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Shaffan Mustafa
Shaffan Mustafa

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My First Contribution to Open Source In a While

(Link to original article from my Medium page:

I just created a pull request for a GitHub repository that introduces people to an obscure but fascinating programming language called Common Lisp. It’s fun to tinker around with because its a multi-paradigm programming language that allows you to approach and solve problems in many different ways. CL created many concepts that people use to solve programming problems all the time, such as first-class functions (functions that can take functions as arguments), a trick that’s becoming more and more common, seeing use today in Haskell and JavaScript. Also, it’s interpreted, so you can keep adjusting your code to experiment and make small changes to your code without having to run an entire program in one shot like Java. Being able to make changes on the fly makes programming a lot more fun and much less frustrating and time consuming!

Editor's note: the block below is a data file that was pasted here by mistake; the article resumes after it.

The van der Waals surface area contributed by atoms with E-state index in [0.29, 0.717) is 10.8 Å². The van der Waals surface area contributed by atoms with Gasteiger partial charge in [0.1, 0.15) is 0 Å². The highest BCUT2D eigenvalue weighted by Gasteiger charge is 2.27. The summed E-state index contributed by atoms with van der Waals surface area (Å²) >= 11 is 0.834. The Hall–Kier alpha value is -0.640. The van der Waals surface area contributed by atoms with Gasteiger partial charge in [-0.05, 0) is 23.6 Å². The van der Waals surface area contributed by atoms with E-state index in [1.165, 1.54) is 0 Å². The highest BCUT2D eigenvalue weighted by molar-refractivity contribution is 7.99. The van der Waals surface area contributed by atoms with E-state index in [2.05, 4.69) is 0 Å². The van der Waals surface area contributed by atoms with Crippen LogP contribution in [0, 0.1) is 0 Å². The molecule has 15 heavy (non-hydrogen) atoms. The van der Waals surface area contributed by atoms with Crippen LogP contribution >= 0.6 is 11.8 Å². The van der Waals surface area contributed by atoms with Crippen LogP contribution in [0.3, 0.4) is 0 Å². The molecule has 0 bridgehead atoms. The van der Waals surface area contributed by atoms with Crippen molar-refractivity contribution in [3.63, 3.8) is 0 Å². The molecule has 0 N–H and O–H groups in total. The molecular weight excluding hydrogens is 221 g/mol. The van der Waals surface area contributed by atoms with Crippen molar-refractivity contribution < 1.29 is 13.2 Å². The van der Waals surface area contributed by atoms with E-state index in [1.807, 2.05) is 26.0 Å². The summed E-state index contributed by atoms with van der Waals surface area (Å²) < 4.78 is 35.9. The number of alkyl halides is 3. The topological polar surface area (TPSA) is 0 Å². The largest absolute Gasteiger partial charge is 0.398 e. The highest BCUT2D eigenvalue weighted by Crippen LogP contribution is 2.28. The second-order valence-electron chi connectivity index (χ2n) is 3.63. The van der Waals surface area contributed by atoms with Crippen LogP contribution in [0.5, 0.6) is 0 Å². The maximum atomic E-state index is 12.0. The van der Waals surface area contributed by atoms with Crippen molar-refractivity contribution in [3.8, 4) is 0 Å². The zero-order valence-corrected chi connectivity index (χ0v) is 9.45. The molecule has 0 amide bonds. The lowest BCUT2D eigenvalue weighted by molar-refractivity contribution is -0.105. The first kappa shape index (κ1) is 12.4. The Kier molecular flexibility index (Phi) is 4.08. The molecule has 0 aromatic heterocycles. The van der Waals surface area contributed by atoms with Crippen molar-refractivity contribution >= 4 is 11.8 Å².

It was only three lines of HTML, but it was something that was explicitly requested by the people at Articulate Common Lisp. It details how to install Steel Bank Common Lisp, a popular version of Lisp, in two quick steps. They have a bunch of cool material to help people get started writing cool stuff in Lisp.

Aside from Common Lisp, the main takeaway is that making contributions to open-source, is a really good step for your career as a programmer, even if it’s really small stuff like changing or adding a few words on a page! People who started out making small pull requests eventually can become maintainers for open-source software that thousands of people use every day. Give it a shot! You never know what small contribution today can have a big impact on yourself or somebody else tomorrow!

Feel free to leave feedback on this post. This is my first tech blog post, so I’ll accept gladly consider any suggestions to make this piece more interesting, relevant, or easier to understand!

Edit: A reader suggested that I provide a link to the actual pull request, so here it is:

Also, here is the link to the Common Lisp website:

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